Can wearing a tampon overnight cause Toxic Shock Syndrome?
Toxic Shock Syndrome (TSS) is a rare but life-threatening infection caused by bacteria found in the nose, armpit, on the skin and in the vagina.
The bacteria can cause a toxin to go through the body causing sudden high fever, vomiting, diarrhoea, dizziness, muscle aches, fainting and can be fatal.
While it is very rare, wearing a tampon for too long is often pointed at as being the cause of the illness.
"The link between Toxic Shock Syndrome (TSS) and tampons was really related to a type of super absorbent tampon that was invented in the 80s and since hasn’t been on the market," says Dr Ginni. "[But] tampons are hardly ever a factor [and] one of the greatest myths girls are told is that they cannot wear a tampon to bed. Tampons can be safely worn for up to 8 hours overnight which helps leakage and provides you with extra comfort."
Can you wear a pad while swimming?
Alright, if you’re around your pals you’re probably going, "Ewwww, of course you can’t!" But then secretly, when out of tampons or at that annoying stage of not heavy, but not quite finished period, we’ve all wondered.
Just pop on a pair of boardies to hide the evidence… But the answer is still, not really.
"They won’t poison the water or anything but they get pretty wet and the pad become full of water and can’t absorb blood,’ says Dr Ginni. ‘Plus, in water leakage is an issue. If you’re having a light day, you can try giving pads a miss altogether while you’re in the water or go for a [mini] tampon."
Can a tampon get stuck or lost in my vagina?
Hmm, short answer: No. Longer answer: "Not stuck," says Dr Ginni. "It can be inserted incorrectly which will be hard to achieve! But will hurt like crazy. Unless you accidentally forget to pull down the string before you insert I, just pull it out and try again."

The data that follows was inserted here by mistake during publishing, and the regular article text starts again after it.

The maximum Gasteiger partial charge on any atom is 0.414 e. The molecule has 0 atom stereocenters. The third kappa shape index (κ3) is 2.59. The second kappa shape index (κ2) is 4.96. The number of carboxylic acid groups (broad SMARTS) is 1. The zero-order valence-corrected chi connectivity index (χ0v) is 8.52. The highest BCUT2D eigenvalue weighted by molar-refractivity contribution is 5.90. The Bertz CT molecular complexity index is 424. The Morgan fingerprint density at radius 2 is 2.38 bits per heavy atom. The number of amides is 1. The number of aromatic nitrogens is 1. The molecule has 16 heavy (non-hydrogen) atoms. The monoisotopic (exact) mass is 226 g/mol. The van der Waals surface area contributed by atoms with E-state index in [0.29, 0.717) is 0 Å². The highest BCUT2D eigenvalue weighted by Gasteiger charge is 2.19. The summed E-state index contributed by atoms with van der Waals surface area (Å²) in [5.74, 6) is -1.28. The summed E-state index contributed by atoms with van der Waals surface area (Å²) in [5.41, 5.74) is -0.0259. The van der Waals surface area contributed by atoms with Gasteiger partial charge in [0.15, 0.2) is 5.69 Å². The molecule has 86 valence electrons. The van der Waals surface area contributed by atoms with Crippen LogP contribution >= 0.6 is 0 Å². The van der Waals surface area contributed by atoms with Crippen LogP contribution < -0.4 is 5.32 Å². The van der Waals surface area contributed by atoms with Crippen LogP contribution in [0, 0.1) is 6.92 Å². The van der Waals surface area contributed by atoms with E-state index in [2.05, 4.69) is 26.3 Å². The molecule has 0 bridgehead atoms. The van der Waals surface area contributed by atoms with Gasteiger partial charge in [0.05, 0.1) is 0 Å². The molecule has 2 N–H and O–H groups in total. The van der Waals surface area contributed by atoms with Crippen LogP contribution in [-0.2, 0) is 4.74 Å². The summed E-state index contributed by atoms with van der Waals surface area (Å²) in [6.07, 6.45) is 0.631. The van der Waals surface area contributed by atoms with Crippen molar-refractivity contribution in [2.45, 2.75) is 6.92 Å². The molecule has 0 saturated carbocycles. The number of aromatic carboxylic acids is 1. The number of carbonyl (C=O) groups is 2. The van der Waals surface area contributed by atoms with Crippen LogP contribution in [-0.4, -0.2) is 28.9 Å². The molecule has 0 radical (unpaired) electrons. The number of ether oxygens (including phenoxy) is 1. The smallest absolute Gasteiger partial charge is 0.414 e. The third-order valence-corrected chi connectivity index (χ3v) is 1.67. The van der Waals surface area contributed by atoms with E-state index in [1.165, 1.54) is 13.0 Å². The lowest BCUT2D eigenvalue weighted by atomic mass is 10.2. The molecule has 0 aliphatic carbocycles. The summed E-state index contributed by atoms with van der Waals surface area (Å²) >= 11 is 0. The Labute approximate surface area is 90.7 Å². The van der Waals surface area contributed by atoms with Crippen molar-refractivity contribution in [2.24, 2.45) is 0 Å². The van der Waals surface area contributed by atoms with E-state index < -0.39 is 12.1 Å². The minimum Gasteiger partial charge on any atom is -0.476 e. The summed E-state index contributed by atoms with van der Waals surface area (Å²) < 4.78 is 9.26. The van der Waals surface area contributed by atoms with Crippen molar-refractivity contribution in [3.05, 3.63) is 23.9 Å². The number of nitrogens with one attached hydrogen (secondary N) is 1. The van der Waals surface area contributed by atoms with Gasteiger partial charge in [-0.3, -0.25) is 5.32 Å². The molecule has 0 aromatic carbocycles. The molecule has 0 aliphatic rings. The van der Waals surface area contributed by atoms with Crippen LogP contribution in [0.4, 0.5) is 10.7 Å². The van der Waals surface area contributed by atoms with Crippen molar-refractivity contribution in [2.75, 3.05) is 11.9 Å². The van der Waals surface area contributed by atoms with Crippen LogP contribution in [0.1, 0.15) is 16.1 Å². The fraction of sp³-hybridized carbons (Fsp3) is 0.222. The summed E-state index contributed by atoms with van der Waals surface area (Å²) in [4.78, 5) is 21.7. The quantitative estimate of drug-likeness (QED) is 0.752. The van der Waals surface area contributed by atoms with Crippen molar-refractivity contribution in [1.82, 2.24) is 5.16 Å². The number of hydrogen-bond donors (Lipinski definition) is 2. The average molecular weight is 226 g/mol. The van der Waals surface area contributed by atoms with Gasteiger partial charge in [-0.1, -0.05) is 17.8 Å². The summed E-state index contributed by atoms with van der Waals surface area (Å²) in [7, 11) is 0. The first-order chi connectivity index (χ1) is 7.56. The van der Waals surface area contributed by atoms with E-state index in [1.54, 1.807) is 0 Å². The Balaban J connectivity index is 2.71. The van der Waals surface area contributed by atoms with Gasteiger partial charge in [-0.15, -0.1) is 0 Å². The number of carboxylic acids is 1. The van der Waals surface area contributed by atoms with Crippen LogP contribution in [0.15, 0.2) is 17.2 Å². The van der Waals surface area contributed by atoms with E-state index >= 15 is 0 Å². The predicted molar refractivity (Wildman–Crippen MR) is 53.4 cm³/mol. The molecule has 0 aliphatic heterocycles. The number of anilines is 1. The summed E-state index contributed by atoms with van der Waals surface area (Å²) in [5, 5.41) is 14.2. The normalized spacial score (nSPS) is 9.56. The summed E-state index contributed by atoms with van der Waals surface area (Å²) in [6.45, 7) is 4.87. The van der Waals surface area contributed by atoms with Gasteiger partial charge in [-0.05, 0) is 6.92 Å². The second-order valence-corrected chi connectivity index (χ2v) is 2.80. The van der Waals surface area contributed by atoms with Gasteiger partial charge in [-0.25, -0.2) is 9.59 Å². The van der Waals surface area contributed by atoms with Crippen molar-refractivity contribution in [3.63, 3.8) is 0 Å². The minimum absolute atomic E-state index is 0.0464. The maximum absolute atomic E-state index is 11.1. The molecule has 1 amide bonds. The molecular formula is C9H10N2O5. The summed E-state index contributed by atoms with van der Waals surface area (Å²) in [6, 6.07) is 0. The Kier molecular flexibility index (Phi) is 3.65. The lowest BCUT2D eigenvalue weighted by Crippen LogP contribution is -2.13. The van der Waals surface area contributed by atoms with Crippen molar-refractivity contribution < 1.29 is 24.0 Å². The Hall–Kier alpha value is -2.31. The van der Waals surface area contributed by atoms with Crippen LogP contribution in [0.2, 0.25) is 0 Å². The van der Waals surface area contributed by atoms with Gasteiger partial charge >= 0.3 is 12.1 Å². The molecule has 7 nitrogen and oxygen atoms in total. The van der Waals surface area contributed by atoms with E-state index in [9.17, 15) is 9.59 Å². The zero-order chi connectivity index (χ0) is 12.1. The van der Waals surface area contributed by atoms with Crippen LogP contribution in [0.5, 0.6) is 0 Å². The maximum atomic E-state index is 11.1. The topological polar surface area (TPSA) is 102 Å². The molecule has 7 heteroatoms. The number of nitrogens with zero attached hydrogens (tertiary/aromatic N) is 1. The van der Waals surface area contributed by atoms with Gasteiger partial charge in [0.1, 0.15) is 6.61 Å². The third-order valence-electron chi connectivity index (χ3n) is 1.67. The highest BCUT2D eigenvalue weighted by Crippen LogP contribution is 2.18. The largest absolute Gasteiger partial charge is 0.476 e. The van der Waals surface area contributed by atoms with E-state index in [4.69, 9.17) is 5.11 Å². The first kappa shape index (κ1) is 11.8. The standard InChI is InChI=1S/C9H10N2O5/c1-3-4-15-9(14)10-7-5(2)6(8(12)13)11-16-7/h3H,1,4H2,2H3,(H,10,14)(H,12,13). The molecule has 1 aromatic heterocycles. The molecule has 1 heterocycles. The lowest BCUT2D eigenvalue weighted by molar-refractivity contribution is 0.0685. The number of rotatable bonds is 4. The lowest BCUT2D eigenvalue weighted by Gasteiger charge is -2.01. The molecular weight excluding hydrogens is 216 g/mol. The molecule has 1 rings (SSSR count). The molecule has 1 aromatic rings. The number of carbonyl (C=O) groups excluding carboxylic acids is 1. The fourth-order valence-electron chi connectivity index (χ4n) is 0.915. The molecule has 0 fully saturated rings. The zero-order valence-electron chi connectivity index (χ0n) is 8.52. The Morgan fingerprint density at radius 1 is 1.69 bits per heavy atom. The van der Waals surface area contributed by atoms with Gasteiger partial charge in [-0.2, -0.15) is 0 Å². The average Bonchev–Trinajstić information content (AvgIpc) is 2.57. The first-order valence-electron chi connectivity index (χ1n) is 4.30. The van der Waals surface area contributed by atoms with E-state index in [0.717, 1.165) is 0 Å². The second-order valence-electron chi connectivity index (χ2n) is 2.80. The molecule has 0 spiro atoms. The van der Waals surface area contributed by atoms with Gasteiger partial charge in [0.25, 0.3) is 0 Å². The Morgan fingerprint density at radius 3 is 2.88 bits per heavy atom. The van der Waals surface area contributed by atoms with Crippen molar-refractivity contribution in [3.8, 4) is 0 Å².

The thing is, your vagina is only 5-10 cm long, and a dead-end street. Even if you pushed it right up to the end, there is no way it can drift off into your body somewhere.
If you have forgotten to pull the string and are finding it hard to pull it out – don’t freak out. Keep calm, and try squatting down like a frog and give a small push to help it down. You should be able to grab the part of the string that enters the tampon.
If you’re really worried, ask a female friend or super close friend for advice – it might have happened to them!
Are pads less hygienic than tampons?
This is quite often the claim by tampon-wearers, that pads are something dirty to wear.
Firstly, there is nothing dirty about period blood. For some reason, there is a perception that period blood is somehow different to normal blood – just imagine the two different reactions to blood on your arm from a cut, and period blood leaking down your leg.
Our guess: very different. However, there is some merit if you’re leaving a pad on too long (much like if you left a bandage on too long) where sweat and over-absorbency becomes an issue.
The fact that it is an external sanitary item does make it seem like it could be more gross than a tampon, but there’s not much difference. "Assuming you change them regularly and dispose of them properly, they’re about the same," says Dr Ginni.
How many hours should I be wearing a pad?
"It’s the gross factor that makes you want to change them," says Dr Ginni. "In theory, if your period has stopped altogether you could leave it on all day and turf it just before you have a shower. But on heavier days, you’ll probably need to change them every three or four hours."
Also, hygiene aside, pads only have certain amounts of absorbency and if left too long, leakage is in the high-risk gotta-wear-a-jumper-around-my-waist danger zone.
If you’d rather not have to do the bum-swipe every time you stand up, freak out at wearing anything that’s not deepest black and just generally be able to crack on with your day without fear, be prepared.
Pack a few pads in your bag (in a zip pocket – so you don’t fling one at your crush while taking your Math book out) and change as often as you feel necessary.
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